Billy Gauthier, a stone sculptor described as one of the definitive Inuit artists of his generation, started a hunger strike on 7 p.m., Oct. 13 and he will not eat again until the Muskrat Falls reservoir is cleared of all vegetation before it’s flooded. The flooding could begin as early as Saturday, Oct. 15.
Gauthier, who lives in Northwest River, said he’s a person who cares about the land, a person who realizes that the land has built him, built his family, and will continue — hopefully — to build many generations in the future. Gauthier’s work is heavily influenced by his culture and the Labrador landscape.
“If somebody helps you out over and over and over and becomes a great friend to you and then all of a sudden you see that person being attacked?” he said. “I mean, anybody is going to attack, anybody is going to fight back for their friend. Well this is my friend. For all the people here in Labrador who know and respect the land, this is the only way I knew how.”
Gauthier said he still has a lot of energy, since the strike just started, but he’s trying to conserve it because he knows he will need it soon. He’s still drinking water but says that may change in the future. What won’t change, he said, is that he will not eat until all vegetation is cleared from the reservoir, no matter what.
“If they start flooding, some people think I might start eating again, that I’ll just give up. No. From what I’ve read they’re allowed to start as early as this Saturday (Oct. 15),” he said.
“If they start that, I still won’t stop. I’m not going to eat. I will not eat, even if they flood that area they have to let the water out, then cut it all, and remove it. They think flooding is going to get me to stop. No. If they can’t reverse it then that is killing me because I will die.”
Gauthier said he believes his decision ends in his death, his purpose will still be achieved.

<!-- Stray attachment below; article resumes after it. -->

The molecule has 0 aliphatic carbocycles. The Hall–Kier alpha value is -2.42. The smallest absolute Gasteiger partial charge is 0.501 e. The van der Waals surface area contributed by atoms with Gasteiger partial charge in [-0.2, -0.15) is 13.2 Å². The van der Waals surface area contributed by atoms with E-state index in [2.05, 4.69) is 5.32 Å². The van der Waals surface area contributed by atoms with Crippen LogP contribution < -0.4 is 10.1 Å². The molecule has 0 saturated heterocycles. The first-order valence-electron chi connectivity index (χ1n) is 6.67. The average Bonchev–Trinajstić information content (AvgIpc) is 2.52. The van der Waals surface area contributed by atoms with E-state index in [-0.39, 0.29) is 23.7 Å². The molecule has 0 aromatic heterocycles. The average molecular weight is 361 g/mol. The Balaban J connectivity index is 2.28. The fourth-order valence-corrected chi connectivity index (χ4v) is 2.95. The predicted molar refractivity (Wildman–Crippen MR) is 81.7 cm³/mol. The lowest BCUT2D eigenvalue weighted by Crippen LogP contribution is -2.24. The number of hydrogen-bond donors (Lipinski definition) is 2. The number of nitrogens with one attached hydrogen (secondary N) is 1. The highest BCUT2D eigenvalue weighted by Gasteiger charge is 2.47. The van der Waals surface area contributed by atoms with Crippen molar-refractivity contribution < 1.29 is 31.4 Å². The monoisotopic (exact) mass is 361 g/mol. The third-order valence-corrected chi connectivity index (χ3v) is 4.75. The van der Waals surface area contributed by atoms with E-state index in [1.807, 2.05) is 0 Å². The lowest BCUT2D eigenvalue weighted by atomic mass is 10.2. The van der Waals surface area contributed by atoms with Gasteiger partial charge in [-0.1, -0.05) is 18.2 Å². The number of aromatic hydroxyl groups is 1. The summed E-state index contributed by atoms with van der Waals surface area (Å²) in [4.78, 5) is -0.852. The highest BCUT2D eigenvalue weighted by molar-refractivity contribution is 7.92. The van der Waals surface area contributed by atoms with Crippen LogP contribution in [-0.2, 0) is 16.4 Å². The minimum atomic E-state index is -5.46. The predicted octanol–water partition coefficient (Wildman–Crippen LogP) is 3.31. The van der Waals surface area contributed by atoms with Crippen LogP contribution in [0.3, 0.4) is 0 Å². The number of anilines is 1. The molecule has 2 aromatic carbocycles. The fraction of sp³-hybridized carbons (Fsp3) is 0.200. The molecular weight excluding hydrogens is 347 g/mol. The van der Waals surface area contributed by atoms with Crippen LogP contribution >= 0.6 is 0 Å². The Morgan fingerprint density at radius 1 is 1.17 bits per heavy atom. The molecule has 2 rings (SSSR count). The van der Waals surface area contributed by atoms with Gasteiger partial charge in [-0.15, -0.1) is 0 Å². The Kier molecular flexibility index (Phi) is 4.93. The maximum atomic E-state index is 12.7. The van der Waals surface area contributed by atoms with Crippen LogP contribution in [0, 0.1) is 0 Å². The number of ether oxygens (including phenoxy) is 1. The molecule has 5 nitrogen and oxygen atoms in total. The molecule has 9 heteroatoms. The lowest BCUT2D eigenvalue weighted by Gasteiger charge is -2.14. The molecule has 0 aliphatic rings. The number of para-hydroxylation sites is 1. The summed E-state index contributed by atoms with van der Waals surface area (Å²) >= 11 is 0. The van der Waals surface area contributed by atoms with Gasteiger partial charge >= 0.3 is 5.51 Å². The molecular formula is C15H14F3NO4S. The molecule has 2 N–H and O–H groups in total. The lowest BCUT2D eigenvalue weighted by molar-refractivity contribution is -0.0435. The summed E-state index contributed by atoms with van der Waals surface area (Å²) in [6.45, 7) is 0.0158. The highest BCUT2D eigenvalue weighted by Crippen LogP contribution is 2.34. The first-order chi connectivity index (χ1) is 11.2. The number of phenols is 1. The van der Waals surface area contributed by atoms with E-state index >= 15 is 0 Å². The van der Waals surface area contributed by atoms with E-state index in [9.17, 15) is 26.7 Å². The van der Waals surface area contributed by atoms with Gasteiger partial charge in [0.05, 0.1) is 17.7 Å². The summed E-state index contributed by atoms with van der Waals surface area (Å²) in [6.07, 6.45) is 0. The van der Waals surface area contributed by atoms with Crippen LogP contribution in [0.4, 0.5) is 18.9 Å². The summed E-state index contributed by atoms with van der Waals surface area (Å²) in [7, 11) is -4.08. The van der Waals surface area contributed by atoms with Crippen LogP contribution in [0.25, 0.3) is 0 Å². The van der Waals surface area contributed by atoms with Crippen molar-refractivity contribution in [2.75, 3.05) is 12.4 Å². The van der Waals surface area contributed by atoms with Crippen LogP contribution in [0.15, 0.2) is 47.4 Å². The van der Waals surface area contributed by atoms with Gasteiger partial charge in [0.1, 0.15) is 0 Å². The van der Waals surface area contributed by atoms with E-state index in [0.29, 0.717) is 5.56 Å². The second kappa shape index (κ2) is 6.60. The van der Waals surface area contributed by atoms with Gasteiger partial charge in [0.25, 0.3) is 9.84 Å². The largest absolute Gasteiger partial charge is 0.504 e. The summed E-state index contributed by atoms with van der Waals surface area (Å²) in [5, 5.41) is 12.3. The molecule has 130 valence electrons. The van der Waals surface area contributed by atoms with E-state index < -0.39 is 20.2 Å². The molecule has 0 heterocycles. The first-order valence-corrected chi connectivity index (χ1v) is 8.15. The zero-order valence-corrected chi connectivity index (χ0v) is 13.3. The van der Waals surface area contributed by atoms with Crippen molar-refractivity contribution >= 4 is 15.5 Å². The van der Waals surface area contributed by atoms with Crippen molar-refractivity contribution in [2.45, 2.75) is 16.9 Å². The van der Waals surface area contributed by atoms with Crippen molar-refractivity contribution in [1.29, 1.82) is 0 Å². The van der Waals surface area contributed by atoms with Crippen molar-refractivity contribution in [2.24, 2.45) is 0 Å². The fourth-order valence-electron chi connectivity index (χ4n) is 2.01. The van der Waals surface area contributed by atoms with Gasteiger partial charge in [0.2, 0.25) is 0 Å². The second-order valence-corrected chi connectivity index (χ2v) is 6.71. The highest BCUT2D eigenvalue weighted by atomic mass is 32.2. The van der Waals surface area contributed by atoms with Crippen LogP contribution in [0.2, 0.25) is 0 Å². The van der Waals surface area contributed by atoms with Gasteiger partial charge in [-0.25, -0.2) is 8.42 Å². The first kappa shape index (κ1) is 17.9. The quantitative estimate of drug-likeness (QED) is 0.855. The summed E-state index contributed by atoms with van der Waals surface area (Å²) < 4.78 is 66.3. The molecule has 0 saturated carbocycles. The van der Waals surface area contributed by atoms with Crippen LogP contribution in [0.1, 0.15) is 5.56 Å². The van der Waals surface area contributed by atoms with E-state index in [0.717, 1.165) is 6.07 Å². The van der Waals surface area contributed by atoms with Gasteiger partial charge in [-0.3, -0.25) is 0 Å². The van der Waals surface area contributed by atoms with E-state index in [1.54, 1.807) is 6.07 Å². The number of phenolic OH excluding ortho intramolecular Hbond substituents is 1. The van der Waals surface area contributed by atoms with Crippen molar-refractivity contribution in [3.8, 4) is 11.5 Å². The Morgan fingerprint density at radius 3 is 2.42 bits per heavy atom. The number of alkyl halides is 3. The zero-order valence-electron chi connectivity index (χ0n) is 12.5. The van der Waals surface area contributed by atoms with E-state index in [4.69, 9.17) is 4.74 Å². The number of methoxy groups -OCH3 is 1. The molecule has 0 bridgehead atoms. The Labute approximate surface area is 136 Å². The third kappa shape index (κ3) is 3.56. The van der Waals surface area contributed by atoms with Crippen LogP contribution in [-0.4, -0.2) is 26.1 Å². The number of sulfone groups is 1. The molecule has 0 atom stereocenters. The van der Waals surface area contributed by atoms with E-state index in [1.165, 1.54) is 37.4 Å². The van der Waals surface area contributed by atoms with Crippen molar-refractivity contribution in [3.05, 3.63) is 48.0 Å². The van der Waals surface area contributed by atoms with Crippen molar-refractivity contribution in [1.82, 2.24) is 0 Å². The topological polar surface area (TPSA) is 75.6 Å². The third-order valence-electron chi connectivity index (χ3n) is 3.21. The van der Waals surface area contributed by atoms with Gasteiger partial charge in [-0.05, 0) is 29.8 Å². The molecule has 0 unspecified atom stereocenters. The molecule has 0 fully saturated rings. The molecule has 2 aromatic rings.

“If this goes all the way, it will still be in favour of the land. People will not stand for it. If I have to give up my life to do it, I’m sure, I’m confident there will be a huge outcry. I hope so, I really do hope if I’m gone this still changes.”
He said he never liked the project from the beginning and had talked to as many people as he could about how much he disliked the project. He said he attended a number of protests but had mostly stopped attending, for a number of reasons.
“I didn’t do my part then. I’m trying to make up for that now. I cannot just stand by and watch this happen to my land. I honestly believe the only true owners of something are those who appreciate it,” he said. “Those who abuse it, they are a thief. It’s up to the good people to make the differences and that’s my duty. That’s what I’m doing right now. I’m not letting anybody steal from my land, from my culture, anymore.”
Gauthier said he hopes all the friends and contact he has made throughout the years will rally to his corner and help win the war, even if he loses this battle. With the flooding imminent drastic measures had to be taken, he said, and he felt there was no other choice.
“I’m really sorry it had to come to this,” he said. “I truly believe it had to come to this. And I do have to do this.”